ALTHOUGH Britons today are richer than they were in the year of the Queen’s accession, with the average Briton having more than three times the income they had in 1952, the country is still spending beyond its means, as the Government budget deficit has increased, a report by financial services firm PwC has found.
The total size of the UK economy (GDP), in 2012 prices to adjust for inflation, was £377bn in 1952, compared to £1,561bn in 2012, the research found.
Population has increased from 50.5m to 63.1m, while average income per person (GDP per capita), also in 2012 prices to adjust for inflation, was £7,500 60 years ago, compared to £24,700 today.
Gordon Singer, tax partner in PwC’s Leeds office, said: “The economy is around four times bigger now than when Queen Elizabeth came to the throne in 1952 after adjusting for inflation and, with the population only increasing by around a quarter, this implies that average incomes are more than three times as high in real terms.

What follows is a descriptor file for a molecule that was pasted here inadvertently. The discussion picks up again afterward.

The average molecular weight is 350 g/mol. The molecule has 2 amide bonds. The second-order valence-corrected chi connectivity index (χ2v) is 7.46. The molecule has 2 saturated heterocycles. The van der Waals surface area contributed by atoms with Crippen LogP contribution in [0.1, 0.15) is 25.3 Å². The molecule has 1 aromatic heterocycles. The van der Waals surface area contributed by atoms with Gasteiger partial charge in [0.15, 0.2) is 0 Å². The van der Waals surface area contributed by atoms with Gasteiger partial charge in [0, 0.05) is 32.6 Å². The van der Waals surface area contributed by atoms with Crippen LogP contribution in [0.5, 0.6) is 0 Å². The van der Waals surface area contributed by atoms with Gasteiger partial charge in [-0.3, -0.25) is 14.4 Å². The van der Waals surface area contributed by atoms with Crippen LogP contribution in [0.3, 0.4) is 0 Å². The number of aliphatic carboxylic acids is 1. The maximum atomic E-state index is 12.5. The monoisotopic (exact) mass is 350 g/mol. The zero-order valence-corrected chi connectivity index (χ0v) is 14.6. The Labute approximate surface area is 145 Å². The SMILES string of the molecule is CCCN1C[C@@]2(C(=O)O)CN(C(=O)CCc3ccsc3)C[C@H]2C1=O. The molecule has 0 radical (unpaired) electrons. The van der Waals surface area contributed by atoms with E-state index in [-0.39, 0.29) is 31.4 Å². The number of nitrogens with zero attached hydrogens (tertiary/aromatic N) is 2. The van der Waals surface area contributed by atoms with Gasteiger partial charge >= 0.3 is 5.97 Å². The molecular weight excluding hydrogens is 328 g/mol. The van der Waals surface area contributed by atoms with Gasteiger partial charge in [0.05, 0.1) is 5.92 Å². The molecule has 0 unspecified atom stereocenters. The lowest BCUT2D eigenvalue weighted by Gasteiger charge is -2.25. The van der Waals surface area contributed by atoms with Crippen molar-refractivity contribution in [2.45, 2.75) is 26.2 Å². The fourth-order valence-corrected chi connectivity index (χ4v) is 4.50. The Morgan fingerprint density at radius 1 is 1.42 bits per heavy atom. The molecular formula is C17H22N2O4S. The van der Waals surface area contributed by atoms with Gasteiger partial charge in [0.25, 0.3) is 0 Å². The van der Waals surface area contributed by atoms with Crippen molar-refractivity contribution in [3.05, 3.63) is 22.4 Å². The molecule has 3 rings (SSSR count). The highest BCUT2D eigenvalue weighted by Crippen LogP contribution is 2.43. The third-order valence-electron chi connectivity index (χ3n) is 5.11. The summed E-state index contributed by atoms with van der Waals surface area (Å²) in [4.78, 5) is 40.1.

“The overall tax burden as a share of national income has only edged up slightly from 36 per cent of GDP in 1952 to 38 per cent of GDP now, but how the Government spends this money has changed greatly, with the share of spending on defence down from around 25 per cent to only five per cent and corresponding rises in welfare spending on health, education, pensions and other social security benefits
“But with little scope to cut defence spending further there is a real challenge as to how we pay for further rises in spending on health and pensions as the population ages, without economically damaging rises in the tax burden.”